It is inerrant, and because it is inerrant, apostolic Tradition will never contradict the Bible, which is also inerrant. Human traditions may contain mistakes, but apostolic Tradition does not. Any teaching that the apostles authoritatively passed down to the Church is inerrant, irrespective of whether it is written down.
The key to telling which Traditions are apostolic and which are merely human is the same as they key to telling which writings are apostolic and which are merely human. It is the magisterium that recognizes the "canon" of apostolic Tradition, just as it recognized the canon of apostolic Scripture.
Scripture and Tradition are important because anything the apostles authoritatively passed down to the Church, whether written or not, is inerrant. The Catechism of the Catholic Church states,
Sacred Tradition and Sacred Scripture, then, are bound closely together . . . flowing out from the same divine well-spring, [they] come together in some fashion to form one thing and move towards the same goal.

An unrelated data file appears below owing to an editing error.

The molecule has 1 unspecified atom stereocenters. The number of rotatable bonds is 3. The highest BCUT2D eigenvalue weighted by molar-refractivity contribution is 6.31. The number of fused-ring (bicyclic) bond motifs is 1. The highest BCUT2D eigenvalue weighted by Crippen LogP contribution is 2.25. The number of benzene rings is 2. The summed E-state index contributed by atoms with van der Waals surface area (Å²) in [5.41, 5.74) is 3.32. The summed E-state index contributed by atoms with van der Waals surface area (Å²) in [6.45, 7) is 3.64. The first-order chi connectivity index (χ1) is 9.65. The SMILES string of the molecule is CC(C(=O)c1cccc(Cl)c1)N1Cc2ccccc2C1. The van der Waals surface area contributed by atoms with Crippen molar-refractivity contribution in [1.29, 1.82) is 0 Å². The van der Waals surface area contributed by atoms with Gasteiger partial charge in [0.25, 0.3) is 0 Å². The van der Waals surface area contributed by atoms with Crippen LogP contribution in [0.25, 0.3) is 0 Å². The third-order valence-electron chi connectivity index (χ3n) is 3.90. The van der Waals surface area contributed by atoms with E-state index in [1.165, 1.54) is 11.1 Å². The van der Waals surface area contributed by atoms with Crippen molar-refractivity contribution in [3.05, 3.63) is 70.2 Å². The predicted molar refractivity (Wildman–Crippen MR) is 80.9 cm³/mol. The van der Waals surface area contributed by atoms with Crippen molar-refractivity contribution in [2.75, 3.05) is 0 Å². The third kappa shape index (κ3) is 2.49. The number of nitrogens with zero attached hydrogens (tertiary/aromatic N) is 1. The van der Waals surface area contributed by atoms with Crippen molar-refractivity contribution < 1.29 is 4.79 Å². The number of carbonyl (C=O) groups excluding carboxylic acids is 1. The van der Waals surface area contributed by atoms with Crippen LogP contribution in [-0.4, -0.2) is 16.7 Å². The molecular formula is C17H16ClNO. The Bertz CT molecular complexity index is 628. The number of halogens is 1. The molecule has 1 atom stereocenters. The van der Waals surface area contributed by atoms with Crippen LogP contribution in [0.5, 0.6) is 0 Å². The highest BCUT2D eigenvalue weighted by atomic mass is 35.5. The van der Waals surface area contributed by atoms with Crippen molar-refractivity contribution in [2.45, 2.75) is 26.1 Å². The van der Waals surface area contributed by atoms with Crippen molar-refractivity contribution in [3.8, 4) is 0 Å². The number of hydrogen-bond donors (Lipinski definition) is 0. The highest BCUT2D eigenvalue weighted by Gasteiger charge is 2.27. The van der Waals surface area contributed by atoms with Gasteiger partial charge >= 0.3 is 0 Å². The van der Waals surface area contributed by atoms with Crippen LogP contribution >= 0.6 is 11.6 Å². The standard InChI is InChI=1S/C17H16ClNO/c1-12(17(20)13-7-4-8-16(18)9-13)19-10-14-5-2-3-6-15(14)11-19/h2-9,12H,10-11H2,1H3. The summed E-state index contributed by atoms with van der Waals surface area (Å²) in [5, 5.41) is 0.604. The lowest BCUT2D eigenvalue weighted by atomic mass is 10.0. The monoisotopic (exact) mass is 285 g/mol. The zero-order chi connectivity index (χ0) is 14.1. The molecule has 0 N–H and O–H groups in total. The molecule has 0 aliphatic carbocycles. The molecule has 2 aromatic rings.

As a result the Church, to whom the transmission and interpretation of Revelation is entrusted, "does not derive her certainty about all revealed truths from the holy Scriptures alone. Both Scripture and Tradition must be accepted and honored with equal sentiments of devotion and reverence." (CCC 80, 82, citing Vatican II, Dei Verbum 9)
Most of apostolic Tradition contains the same material that is found in apostolic Scripture, only in a different form. This makes the two useful for interpreting each other because they contain the same material phrased different ways.
For example, the doctrine of baptismal regeneration is found several places in Scripture, such as in John 3:5, where Jesus says, "Unless one is born of water and the Spirit, he cannot enter the kingdom of God." But because Jesus uses the metaphor for baptism, "born of water and the Spirit," many Protestants have tried to deny that it is a reference to baptism at all and have claimed that baptismal regeneration is false.
This is disproven through the apostolic Tradition preserved in the writings of the Church Fathers, who not only teach baptismal regeneration but also unanimously interpret John 3:5 as referring to baptism (see "The Fathers Know Best" column in the October 1994 issue of This Rock).